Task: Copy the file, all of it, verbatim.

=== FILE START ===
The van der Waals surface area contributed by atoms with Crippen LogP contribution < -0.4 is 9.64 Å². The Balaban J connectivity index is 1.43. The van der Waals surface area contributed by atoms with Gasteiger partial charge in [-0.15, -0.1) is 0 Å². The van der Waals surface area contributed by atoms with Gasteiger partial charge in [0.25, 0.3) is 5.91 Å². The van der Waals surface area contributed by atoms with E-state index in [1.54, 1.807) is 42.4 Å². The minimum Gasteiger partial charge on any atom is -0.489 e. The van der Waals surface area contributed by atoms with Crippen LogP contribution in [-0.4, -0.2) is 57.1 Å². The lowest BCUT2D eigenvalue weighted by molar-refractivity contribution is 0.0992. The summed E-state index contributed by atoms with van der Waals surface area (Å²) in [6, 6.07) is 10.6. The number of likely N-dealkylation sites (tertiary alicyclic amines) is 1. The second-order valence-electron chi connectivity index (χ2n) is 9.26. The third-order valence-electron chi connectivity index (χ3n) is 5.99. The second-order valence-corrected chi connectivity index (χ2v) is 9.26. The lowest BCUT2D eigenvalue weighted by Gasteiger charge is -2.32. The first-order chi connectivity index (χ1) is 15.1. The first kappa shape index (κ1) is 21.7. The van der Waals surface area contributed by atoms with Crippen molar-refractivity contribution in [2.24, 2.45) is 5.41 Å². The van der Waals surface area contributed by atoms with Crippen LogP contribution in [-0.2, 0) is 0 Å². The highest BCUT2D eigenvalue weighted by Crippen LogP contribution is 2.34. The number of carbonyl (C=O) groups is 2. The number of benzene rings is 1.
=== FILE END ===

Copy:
The van der Waals surface area contributed by atoms with Crippen LogP contribution < -0.4 is 9.64 Å². The Balaban J connectivity index is 1.43. The van der Waals surface area contributed by atoms with Gasteiger partial charge in [-0.15, -0.1) is 0 Å². The van der Waals surface area contributed by atoms with Gasteiger partial charge in [0.25, 0.3) is 5.91 Å². The van der Waals surface area contributed by atoms with E-state index in [1.54, 1.807) is 42.4 Å². The minimum Gasteiger partial charge on any atom is -0.489 e. The van der Waals surface area contributed by atoms with Crippen LogP contribution in [-0.4, -0.2) is 57.1 Å². The lowest BCUT2D eigenvalue weighted by molar-refractivity contribution is 0.0992. The summed E-state index contributed by atoms with van der Waals surface area (Å²) in [6, 6.07) is 10.6. The number of likely N-dealkylation sites (tertiary alicyclic amines) is 1. The second-order valence-electron chi connectivity index (χ2n) is 9.26. The third-order valence-electron chi connectivity index (χ3n) is 5.99. The second-order valence-corrected chi connectivity index (χ2v) is 9.26. The lowest BCUT2D eigenvalue weighted by Gasteiger charge is -2.32. The first-order chi connectivity index (χ1) is 15.1. The first kappa shape index (κ1) is 21.7. The van der Waals surface area contributed by atoms with Crippen molar-refractivity contribution in [2.24, 2.45) is 5.41 Å². The van der Waals surface area contributed by atoms with Crippen LogP contribution in [-0.2, 0) is 0 Å². The highest BCUT2D eigenvalue weighted by Crippen LogP contribution is 2.34. The number of carbonyl (C=O) groups is 2. The number of benzene rings is 1.